Retired detective Buck Schatz continues to hunt bad guys and make life hell for the staff at Valhalla Estates Assisted Lifestyle Community for Older Adults.
Buck doesn’t like people messing with guys he knew back in the day. So when his redneck neighbor calls Buck’s schizophrenic buddy, Crazy Mack, a bunch of racist names, Buck feels he has no choice but to whack the man's favorite rocking chair to bits with a hatchet, earning him a stern reprimand from Vivienne Wyatt, Valhalla’s director of resident relations. But Elijah is another story. Back in 1965, Elijah tried sucking Buck into his big heist—ripping off Kluge Freights’ payroll from the vault of the Cotton Planters Union Bank. A concentration camp survivor, Elijah maintained that Jews need to stick together and help each other because no one else will. But Buck didn’t want to give the Memphis police department any reason to regret hiring the few Jewish cops it had. He turned Elijah down and beat the crap out of the Jewish co-conspirators, earning him a stern rebuke from Rabbi Abramsky on the eve of his son's bar mitzvah. Now Elijah is asking for Buck’s help again. He’s ready to turn himself in, and he needs someone to broker the deal. Buck turns to his one remaining contact in the Memphis police department, 26-year old Andre Price, to drive him and Elijah to the station, followed by Elijah’s lawyer, Meyer Lefkowitz. Naturally it all goes south when Elijah disappears. With the help of his yuppie grandson, William “Tequila” Schatz, Buck must get his walker in gear and find out who’s got the elderly safecracker and what he plans to do with him.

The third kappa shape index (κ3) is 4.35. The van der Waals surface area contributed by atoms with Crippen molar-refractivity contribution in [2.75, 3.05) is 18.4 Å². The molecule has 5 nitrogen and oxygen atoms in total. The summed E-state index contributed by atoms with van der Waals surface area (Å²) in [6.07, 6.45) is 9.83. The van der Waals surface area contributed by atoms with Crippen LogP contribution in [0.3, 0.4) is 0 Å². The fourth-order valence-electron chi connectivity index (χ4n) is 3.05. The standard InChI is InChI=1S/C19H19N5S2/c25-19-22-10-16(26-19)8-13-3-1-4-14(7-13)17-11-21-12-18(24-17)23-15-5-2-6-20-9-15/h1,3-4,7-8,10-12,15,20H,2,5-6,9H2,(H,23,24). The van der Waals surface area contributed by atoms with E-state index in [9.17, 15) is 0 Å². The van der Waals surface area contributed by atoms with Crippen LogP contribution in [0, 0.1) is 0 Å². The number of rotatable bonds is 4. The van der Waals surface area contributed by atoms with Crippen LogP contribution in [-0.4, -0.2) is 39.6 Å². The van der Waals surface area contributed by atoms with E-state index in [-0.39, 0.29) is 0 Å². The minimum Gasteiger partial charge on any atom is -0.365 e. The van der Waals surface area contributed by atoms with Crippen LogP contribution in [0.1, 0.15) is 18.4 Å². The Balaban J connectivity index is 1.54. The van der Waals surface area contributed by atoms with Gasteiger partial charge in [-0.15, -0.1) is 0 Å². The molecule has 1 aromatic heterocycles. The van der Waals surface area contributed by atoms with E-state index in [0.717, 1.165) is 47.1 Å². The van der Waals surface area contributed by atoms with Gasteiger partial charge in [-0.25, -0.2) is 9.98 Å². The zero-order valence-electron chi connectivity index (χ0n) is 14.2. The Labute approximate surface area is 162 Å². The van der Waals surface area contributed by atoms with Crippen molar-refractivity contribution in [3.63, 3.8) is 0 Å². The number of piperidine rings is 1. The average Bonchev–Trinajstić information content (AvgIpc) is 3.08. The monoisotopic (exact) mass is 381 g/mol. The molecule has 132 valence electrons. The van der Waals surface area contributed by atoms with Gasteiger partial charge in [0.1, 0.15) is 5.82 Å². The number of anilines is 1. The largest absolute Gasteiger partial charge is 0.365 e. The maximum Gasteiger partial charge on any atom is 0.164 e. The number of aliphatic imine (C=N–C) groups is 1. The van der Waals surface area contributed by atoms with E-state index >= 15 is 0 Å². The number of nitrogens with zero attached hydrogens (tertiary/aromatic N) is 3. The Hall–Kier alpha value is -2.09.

A worthy successor to Buck’s fine-tuned debut (Don’t Ever Get Old, 2012).